Mr Pavilliard's Home
After carrying me to Putney, to the house of his friend Mr. Mallet (1), by whose philosophy I was rather scandalized than reclaimed, it was necessary for my father to form a new plan of education, and to devise some method which, if possible, might effect the cure of my spiritual malady. After much debate it was determined, from the advice and personal experience of Mr. Eliot (now Lord Eliot), to fix me, during some years, at Lausanne in Switzerland. Mr. Frey, a Swiss gentleman of Basil, undertook the conduct of the journey: we left London the 19th of June, crossed the sea from Dover to Calais, travelled post through several provinces of France, by the direct road of St. Quentin, Rheims, Langres, and Besancon, and arrived the 30th of June at Lausanne, where I was immediately settled under the roof and tuition of Mr. Pavilliard, a Calvinist minister.
Reflections On My Changed Situation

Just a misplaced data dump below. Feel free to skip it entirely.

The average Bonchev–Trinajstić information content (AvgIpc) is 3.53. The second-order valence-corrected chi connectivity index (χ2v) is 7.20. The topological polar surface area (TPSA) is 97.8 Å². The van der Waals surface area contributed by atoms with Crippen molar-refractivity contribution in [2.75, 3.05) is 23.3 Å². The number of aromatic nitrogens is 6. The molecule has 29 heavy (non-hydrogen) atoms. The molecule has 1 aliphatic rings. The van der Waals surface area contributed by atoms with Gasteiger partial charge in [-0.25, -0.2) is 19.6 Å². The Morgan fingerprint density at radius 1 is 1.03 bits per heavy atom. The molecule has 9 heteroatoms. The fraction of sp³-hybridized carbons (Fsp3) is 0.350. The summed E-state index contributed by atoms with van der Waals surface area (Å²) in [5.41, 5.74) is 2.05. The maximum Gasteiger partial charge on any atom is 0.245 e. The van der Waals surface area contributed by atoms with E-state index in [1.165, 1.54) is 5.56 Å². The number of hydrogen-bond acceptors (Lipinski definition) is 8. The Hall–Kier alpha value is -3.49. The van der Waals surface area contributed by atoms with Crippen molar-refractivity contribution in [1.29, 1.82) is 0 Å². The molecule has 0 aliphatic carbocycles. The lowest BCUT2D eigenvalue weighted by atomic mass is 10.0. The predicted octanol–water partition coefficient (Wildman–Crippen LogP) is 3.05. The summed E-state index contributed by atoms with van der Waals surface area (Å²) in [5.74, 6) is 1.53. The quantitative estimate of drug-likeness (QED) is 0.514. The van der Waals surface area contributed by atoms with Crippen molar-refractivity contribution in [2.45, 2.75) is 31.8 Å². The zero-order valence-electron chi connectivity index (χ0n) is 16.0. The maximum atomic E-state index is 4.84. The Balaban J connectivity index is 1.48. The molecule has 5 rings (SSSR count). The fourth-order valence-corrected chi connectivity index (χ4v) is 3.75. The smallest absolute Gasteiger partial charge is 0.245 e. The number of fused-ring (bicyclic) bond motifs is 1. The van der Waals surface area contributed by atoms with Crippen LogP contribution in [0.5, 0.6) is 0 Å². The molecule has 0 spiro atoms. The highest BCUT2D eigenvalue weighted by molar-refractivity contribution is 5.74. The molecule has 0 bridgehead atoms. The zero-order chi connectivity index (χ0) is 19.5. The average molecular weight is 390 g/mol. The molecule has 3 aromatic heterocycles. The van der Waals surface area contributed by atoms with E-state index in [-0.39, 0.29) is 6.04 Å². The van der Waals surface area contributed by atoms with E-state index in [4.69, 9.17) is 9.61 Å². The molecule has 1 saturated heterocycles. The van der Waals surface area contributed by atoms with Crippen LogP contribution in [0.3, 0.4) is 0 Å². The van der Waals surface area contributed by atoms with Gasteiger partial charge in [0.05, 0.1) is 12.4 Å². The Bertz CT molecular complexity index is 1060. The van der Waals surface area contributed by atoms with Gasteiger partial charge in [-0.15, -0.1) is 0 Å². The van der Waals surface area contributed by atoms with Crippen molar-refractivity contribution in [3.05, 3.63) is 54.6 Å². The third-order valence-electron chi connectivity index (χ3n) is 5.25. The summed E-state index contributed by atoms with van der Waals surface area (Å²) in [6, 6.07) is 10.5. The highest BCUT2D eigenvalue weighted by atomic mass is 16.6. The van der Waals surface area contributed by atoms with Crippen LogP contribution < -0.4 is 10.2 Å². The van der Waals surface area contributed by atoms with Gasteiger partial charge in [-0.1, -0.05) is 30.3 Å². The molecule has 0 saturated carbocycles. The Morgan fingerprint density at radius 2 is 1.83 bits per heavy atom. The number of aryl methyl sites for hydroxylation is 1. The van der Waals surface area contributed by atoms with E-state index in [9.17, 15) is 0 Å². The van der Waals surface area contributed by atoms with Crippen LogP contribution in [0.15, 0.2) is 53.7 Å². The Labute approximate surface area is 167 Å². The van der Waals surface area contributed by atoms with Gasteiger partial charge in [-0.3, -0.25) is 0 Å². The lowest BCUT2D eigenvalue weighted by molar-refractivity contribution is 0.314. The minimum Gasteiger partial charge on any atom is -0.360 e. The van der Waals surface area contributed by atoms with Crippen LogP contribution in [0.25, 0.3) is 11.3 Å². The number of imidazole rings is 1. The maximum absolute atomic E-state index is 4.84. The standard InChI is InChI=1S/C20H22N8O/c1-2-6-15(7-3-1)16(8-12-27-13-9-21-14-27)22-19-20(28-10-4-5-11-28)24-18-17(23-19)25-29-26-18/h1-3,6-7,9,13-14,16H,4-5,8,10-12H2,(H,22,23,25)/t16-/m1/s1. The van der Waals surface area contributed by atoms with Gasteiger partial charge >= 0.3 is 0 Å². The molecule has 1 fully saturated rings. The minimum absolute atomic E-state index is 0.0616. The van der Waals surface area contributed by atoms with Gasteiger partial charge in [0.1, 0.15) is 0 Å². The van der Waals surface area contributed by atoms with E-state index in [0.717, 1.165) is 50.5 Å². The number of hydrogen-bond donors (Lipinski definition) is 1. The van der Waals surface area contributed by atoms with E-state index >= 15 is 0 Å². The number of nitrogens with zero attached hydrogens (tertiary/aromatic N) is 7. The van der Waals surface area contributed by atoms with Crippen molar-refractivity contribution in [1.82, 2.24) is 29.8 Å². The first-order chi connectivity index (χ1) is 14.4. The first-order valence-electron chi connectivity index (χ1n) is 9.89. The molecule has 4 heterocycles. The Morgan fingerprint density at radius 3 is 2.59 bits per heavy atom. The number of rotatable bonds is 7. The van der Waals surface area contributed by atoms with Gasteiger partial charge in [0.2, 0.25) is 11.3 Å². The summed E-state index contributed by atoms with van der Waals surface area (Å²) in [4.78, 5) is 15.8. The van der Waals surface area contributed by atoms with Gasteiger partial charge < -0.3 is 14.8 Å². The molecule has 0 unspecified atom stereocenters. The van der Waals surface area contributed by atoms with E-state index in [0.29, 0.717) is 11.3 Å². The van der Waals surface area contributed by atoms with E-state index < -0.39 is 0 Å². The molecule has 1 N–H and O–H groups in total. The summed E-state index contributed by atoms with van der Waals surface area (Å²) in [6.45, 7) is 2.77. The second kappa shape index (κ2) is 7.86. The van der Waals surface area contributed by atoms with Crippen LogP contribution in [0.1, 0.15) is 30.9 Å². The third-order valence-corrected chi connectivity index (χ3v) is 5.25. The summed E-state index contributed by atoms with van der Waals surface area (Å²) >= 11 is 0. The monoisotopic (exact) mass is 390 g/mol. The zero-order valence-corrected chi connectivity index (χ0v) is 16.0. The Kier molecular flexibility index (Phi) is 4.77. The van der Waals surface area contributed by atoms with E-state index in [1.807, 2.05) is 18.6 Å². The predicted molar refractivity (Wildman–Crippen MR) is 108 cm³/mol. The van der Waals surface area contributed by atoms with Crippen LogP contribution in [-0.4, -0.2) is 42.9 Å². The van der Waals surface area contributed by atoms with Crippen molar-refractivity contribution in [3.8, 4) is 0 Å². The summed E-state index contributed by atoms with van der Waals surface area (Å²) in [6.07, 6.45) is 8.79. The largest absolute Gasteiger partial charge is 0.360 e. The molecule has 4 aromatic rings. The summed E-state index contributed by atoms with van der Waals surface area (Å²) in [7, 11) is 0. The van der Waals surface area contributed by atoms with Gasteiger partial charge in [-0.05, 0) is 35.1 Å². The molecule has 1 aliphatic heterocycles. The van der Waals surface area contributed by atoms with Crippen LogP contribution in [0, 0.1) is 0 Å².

The first marks of my father's displeasure rather astonished than afflicted me: when he threatened to banish, and disown, and disinherit, a rebellious son, I cherished a secret hope that he would not be able or willing to effect his menaces; and the pride of conscience encouraged me to sustain the honourable and important part which I was now acting. My spirits were raised and kept alive by the rapid motion of my journey, the new and various scenes of the Continent, and the civility of Mr. Frey, a man of sense, who was not ignorant of books or the world. But after he had resigned me into Pavilliard's hands, and I was fixed in my new habitation, I had leisure to contemplate the strange and melancholy prospect before me. My first complaint arose from my ignorance of the language. In my childhood I had once studied the French grammar, and I could imperfectly understand the easy prose of a familiar subject. But when I was thus suddenly cast on a foreign land, I found myself deprived of the use of speech and of hearing; and, during some weeks, incapable not only of enjoying the pleasures of conversation, but even of asking or answering a question in the common intercourse of life. To a home-bred Englishman every object, every custom was offensive; but the native of any country might have been disgusted with the general aspect of his lodging and entertainment. I had now exchanged my elegant apartment in Magdalen College for a narrow, gloomy street, the most unfrequented of an unhandsome town, for an old inconvenient house, and for a small chamber ill-contrived and ill-furnished, which, on the approach of winter, instead of a companionable fire, must be warmed by the dull, invisible heat of a stove. From a man I was again degraded to the dependence of a schoolboy. Mr. Pavilliard managed my expenses, which had been reduced to a diminutive state: I received a small monthly allowance for my pocket-money; and helpless and awkward as I have ever been, I no longer enjoyed the indispensable comfort of a servant. My condition seemed as destitute of hope as it was devoid of pleasure — I was separated for an indefinite, which appeared an infinite term from my native country; and I had lost all connexion with my Catholic friends. I have since reflected with surprise, that as the Romish clergy of every part of Europe maintain a close correspondence with each other, they never attempted, by letters or messages, to rescue me from the hands of the heretics, or at least to confirm my zeal and constancy in the profession of the faith. Such was my first introduction to Lausanne; a place where I spent nearly five years with pleasure and profit, which I afterwards revisited without compulsion, and which I have finally selected as the most grateful retreat for the decline of my life.